St Michael & All Angels Bedford Park 1881: watercolour (detail) by F Hamilton Jackson, once principal of the Bedford Park School of Art and one of the first two churchwardens at St Michael’s. It was given to the Bedford Park Society by Andrew and Hanna Alers Hankey.
“As well as staging weekly worship (every parish) should contribute to wider cultural projects such as local festivals, collaborating with other churches and cultural bodies. Every parish should have a creative wing, an in-house arts centre.” Theo Hobson: The Spectator, January 8th 2022 (click to read article)
St Michael & All Angels is the parish church of Bedford Park, a residential area in Chiswick acclaimed as the world’s first “garden suburb”. The development owed much to the “Aesthetic Movement” of the 1870s, and attracted a community of artists, architects and writers, with its promise of a “village-like” community living in “sweetness and light” (read more below and on the WB Yeats Bedford Park Artwork Project website.)
More than 140 years later, the church sees the arts as a central part of its worship – through music, paintings and poetry – and its community outreach. It runs the annual Bedford Park Festival (founded in 1967 by the then vicar, Fr Jack Jenner), which saved the area’s Arts & Crafts houses from being redeveloped, and the Chiswick Book Festival (photo below). It also hosts many concerts, talks and other performances. See more: Artworks and other notable features in the church.
Fr Kevin Morris, the Vicar, says: “At St Michael’s we believe faith and the arts go together. The arts can lift the spirits and engender discussions with people across a wide range of backgrounds and beliefs.”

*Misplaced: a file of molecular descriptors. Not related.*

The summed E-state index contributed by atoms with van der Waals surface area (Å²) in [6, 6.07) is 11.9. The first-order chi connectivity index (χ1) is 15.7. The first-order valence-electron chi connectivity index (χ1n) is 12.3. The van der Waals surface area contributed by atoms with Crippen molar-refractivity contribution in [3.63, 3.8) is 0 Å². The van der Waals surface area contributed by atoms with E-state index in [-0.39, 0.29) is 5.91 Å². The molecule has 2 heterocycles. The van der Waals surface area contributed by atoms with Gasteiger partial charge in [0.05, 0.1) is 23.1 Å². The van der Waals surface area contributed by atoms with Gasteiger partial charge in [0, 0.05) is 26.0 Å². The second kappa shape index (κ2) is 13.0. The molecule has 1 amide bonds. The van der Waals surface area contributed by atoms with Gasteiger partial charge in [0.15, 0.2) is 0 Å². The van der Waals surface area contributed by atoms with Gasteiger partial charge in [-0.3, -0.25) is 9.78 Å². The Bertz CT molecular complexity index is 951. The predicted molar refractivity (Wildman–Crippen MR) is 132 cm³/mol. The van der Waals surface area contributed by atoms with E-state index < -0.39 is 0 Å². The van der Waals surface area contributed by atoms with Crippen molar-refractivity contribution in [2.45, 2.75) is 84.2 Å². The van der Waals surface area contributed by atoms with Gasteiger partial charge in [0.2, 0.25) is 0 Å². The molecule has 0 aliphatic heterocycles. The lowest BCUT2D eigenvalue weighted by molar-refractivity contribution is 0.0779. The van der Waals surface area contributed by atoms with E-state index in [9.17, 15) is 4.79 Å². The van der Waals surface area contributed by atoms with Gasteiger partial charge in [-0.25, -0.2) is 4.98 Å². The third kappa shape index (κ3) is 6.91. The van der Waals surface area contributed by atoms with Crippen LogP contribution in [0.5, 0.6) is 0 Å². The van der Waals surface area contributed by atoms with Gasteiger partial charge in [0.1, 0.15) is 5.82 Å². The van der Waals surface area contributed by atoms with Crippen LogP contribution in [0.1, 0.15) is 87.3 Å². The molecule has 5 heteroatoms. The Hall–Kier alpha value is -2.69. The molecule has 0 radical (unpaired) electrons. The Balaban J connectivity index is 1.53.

In his sermon, The Baptism of Christ: Engaging with the arts, Fr Kevin said: “It is my tradition on this Feast day to take three things: a picture, a poem and piece of music and to offer some theological reflections. I do this to encourage you to engage with the Arts in the same way. Perhaps all artistic endeavours involve a certain cost, a sacrifice, an exchange, a transaction. As we give ourselves over to profound listening, attentive looking, meditative reading we receive something in return which can be profoundly inspiring, insightful and transformative.”
St Michael’s is actively involved in ‘Exploring Chiswick’, a campaign encouraging residents to explore the area’s arts heritage by following the local trails – online (if staying at home) and on foot (if taking exercise). The trails can be downloaded to mobiles or computers, free of charge.
St Michael & All Angels is featured in three recent books about churches and buildings.
Bedford Park and the “Aesthetic Movement”
Bedford Park was acclaimed as the world’s first “garden suburb” and the development owed much to the “Aesthetic Movement” of the 1870s: it attracted a community of artists, architects and writers, with its promise of a “village-like” community living in “sweetness and light”. The influential Victorian architect, Norman Shaw, succeeded E.W.Godwin as Estate Architect for Bedford Park and designed St Michael & All Angels Church and several of its first houses, in a distinctive “Queen Anne Revival” style, using red brick and white joinery.
The area rapidly became a showpiece and was praised by William Morris and others. Notable resident artists have included J.B.Yeats, father of the poet W.B.Yeats; Lucien Pissaro, whose father Camille produced several paintings of Bedford Park (though some were actually in Stamford Brook, left), and T.M.Rooke, friend of Ruskin and pupil of pre-Raphaelite artist Burne-Jones. The artist Charles Ricketts told Lucien that ‘The elect of the art world’ were living in Bedford Park.
W.B. Yeats took inspiration from the area and wrote one of his best-known poems, The Lake Isle of Innisfree, in Bedford Park. Yeats is one of two Chiswick writers to have won the Nobel Prize for Literature and is featured on the Writers Trail, set up by the Chiswick Book Festival. The WB Yeats Bedford Park Artwork Project is installing memorial sculpture to him near St Michael & All Angels.